Base-level falls associated with glacial erosional surfaces are recognized on the basis of: their basinward extent at regional scale63 (Supplementary Fig. 1); the development/absence of well-organized subglacial shear zones that indicate fully subglacial/marginal ice fronts64. Maximum erosional depths are not considered to be a measure of the significance of a glacial surface. We are aware that such estimates reflect glacial extents rather than true ice-sheet volumes, but they do have significance when dealing with high- and low-order GSSs.

Additional information

How to cite this article: Ghienne, J.-F. et al. A Cenozoic-style scenario for the end-Ordovician glaciation. Nat. Commun. 5:4485 doi: 10.1038/ncomms5485 (2014).

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Acknowledgements

J.-F.G. and T.R.A.V. acknowledge financial support from the French ‘Agence Nationale de la Recherche’ through grant ANR-12-BS06-0014 ‘SEQSTRAT-ICE’, the CNRS (action SYSTER) and the Regional Council of Nord-Pas de Calais (emergent projects action) in France. This is a contribution to IGCP 591 ‘The Early to Middle Palaeozoic Revolution’. A.D., J.V. and S.W. acknowledge support from NSERC.

Author information

Affiliations

  1. Institut de Physique du Globe de Strasbourg, UMR7516 CNRS/Université de Strasbourg, 1 rue Blessig, 67084 Strasbourg, France

    • Jean-François Ghienne
  2. Department of Earth Sciences, University of Ottawa, Ottawa, Ontario, Canada K1N 6N5

    • André Desrochers
    • , Claude Farley
    • , Steven Wickson
    •  & Jan Veizer
  3. Géosystèmes, UMR8217 CNRS/Université Lille 1, Avenue Paul Langevin, bâtiment SN5, 59655 Villeneuve d’Ascq, France

    • Thijs R.A. Vandenbroucke
  4. Institut National de la Recherche Scientifique, Centre Eau Terre Environnement, 490 rue de la Couronne, Quebec City, Quebec, Canada G1K 9A9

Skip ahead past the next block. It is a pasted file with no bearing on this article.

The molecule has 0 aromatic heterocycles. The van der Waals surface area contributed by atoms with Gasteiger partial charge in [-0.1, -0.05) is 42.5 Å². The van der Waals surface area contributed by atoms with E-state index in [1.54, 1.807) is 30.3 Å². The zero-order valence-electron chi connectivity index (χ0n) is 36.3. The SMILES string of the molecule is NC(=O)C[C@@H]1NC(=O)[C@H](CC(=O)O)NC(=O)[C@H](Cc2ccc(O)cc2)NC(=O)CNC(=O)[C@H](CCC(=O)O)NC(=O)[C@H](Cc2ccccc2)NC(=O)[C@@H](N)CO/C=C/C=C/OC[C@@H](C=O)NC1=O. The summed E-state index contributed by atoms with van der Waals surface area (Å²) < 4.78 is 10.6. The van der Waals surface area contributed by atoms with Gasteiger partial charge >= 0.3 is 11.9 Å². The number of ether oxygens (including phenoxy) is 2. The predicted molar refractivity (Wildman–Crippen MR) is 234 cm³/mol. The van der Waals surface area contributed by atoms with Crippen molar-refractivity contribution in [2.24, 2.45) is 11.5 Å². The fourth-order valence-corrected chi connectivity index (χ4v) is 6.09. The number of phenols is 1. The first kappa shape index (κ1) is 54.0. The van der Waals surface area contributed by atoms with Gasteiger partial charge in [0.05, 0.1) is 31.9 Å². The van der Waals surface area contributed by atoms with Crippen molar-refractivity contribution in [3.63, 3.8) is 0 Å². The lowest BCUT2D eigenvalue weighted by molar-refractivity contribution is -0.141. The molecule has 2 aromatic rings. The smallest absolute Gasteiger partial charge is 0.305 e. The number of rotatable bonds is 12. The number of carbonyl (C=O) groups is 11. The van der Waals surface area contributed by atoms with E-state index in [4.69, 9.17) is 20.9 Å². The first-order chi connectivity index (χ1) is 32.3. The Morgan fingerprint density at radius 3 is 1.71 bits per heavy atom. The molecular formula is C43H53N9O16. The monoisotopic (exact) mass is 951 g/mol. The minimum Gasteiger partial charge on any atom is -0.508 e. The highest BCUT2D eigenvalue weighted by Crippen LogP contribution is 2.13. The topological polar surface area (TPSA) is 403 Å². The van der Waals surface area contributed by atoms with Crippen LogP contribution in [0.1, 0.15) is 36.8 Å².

• Aicha Achab
  5. Natural Resources Canada, Geological Survey of Canada, 490 rue de la Couronne, Quebec City, Quebec, Canada G1K 9A9

    • Esther Asselin
  6. Université de Rennes 1, Géosciences CNRS UMR 6118, Campus de Beaulieu, 35042 Rennes, France

    • Marie-Pierre Dabard
    •  & Florentin Paris
  7. Dipartimento di Scienze chimiche e geologiche, Università degli Studi di Cagliari, Scienze della Terra, Via Trentino, 51, 09127 Cagliari, Italy

    • Alfredo Loi

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Contributions

J.-F.G., M.-P.D. and A.L. and A.D., C.F., S.W. and J.V. compiled and generated field data, from the Anti-Atlas and the Anticosti Island, respectively. T.R.A.V. and F.P. and A.A. and E.A. generated biostratigraphic data for the Anti-Atlas and the Anticosti Island, respectively. S.W. and J.V. performed isotopic data and ran the C-cycle model. J.-F.G., A.D., T.R.A.V. and J.V. designed the research and wrote the paper.

Competing interests

The authors declare no competing financial interests.

Corresponding author

Correspondence to Jean-François Ghienne.

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    Supplementary Information

    Supplementary Figures 1-3, Supplementary Tables 1-3, Supplementary Note 1, Supplementary Discussion and Supplementary References